Public Health? Don’t Drink the Kool-Aid

ABA Close UpDe do do do, de da da da. Entering the Brooklyn subway on a sunny day. But what’s this? A public health message? Move in closer….img_1921

Okay, I see. Big Soda is paying the MTA to endear us to their products, disguised of healthful advice. This ad is sponsored by the group that represents Coke, Pepsi and Dr. Pepper. (I miss Mayor Bloomberg.)
Public Health Indeed!

That was fours days ago. Then. today I woke up to this article in the New York Times: Coke and Pepsi Give Millions to Public Health, Then Lobby Against it. Ah, the public health part.

But these articles, also ripped from today’s headlines, put another spin on “public health”:

The Academy of Nutrition and Dietetics (“The Academy”), the professional organization of registered dietitians in which I once held leadership positions, accepts (a lot of) sponsorship from Big Food. That’s why I am no longer a member. They have sullied my name and so they must be renounced. My dietitian friends will tell you, the phrase “The Academy” always evokes the response, “I hate them.”

Personally, I favor a soda tax (and everything else that can be done to reform our sick brand Capitalism.) I neither drink soda nor eat processed food. (Bread is about as processed as it gets.) I’ve written about why I favor a soda tax in the blog posts listed below.

Your thoughts: How can we stop this?

Providence to Newport by Water (with my brother on a very hot day)

Mary:  “How old is this boat?”
Peter:  “35 years”
Mary:  “It’s nice in here. Why don’t you re-do the linoleum in the Captain’s quarters? You know, keep up the boat.”
Peter:  “Arrrgggh! This is a working boat! It stays in the water. Gotta make money!”
Mary:  “Okay. Got it.”

You might remember my brother, Peter and his boat, the Endeavour, from a past blog,
I Wanna Be a Lobsterman. Actually, that blog led to a unique experience when a guy named Steve Trewhella found a lobster trap tag from the Endeavour at Chesil BeEndeavor Tagach, UK on the South coast of England. Steve took a photo and posted it on Facebook, and then a second guy, Tom Pitchford of Florida, US, saw the  photo, googled the Endeavour, found my blog, and sent me Steve’s photo on Facebook at Mary Hartley RD. Crazy!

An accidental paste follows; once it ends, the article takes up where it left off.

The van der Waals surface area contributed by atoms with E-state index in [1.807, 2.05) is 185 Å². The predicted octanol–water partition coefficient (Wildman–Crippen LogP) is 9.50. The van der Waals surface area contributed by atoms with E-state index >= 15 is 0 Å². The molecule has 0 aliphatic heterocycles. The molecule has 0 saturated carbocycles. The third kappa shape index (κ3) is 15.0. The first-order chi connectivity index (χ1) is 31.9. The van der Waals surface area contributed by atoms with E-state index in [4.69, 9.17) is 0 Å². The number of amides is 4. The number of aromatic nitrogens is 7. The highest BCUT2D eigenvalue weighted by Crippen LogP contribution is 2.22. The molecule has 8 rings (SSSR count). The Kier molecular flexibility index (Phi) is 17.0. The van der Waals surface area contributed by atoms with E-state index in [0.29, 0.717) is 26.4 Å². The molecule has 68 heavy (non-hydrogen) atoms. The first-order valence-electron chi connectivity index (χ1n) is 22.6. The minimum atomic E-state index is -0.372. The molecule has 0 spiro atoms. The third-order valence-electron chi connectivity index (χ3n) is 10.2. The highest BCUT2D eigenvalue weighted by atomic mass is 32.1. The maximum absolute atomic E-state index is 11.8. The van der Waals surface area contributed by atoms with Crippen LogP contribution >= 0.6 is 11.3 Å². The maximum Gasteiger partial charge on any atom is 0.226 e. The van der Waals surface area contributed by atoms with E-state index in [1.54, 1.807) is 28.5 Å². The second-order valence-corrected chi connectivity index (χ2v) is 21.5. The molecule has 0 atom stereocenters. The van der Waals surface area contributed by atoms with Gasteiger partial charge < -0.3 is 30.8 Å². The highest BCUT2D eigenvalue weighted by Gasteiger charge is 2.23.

BTW: Our Endeavor is not to be confused with the HMS Endeavour recently found at the bottom of Newport Harbor. That Endeavour is the boat Captain James Cook sailed around the world when he made first contact with Hawaii, Australia and New Zealand.

Anyway, last Friday, an unbearably hot and humid July day, my brother had to move his boat from the Port of Providence where it went for its biennial exterior paint job (sorry, Pete) back to Newport, Rhode Island where it is docked. I went along for the ride. Mmmmm. So breezy steaming down Narragansett Bay.

Check out the photos of the day. Note the huge mobile harbor crane loading the boat into the water at Port of Providence, and at Slide 9, notice the pop-up storm brewing 20 miles to the west in Wickford, RI. We could see the thunder and lightening, but Wickford got all that plus heavy rain and very gusty winds. It blew through suddenly and tipped over stuff!

Comments:  Have you taken this trip?

How Cheese is Good for You

cheeseIf you are a turophile (cheese lover), good news! If you have turophobia (fear of cheese), get over it! It turns out that cheese is actually good for you. We were steered wrong. Sacré bleu!

I have written about why we need to eat more fermented foods and natural cheese is a perfect example. Natural cheese, especially the part right under the rind, is full of probiotic bacteria essential to good health.

So far, we know that research subjects who ate natural cheese produced more butyrates, short-chain fatty acids that literally feed the cells lining the colon. Butyrates create an environment that suppress inflammation in the colon and that may help conditions like ulcerative colitis and colon cancer. In addition, 70% of our immunoglobin cells are made in the colon and they act all throughout the body. Studies show that butyrates created by eating cheese enhanced natural and acquired immunity. (Acquired immunity is when antibodies develop in response to exposure to an infectious disease or through vaccination.) More butyrate was also associated with a reduction of “bad” serum cholesterol. It seems like good gut bacteria was more important than saturated fat.

Read about the healthy bacteria in cheese in Science Daily: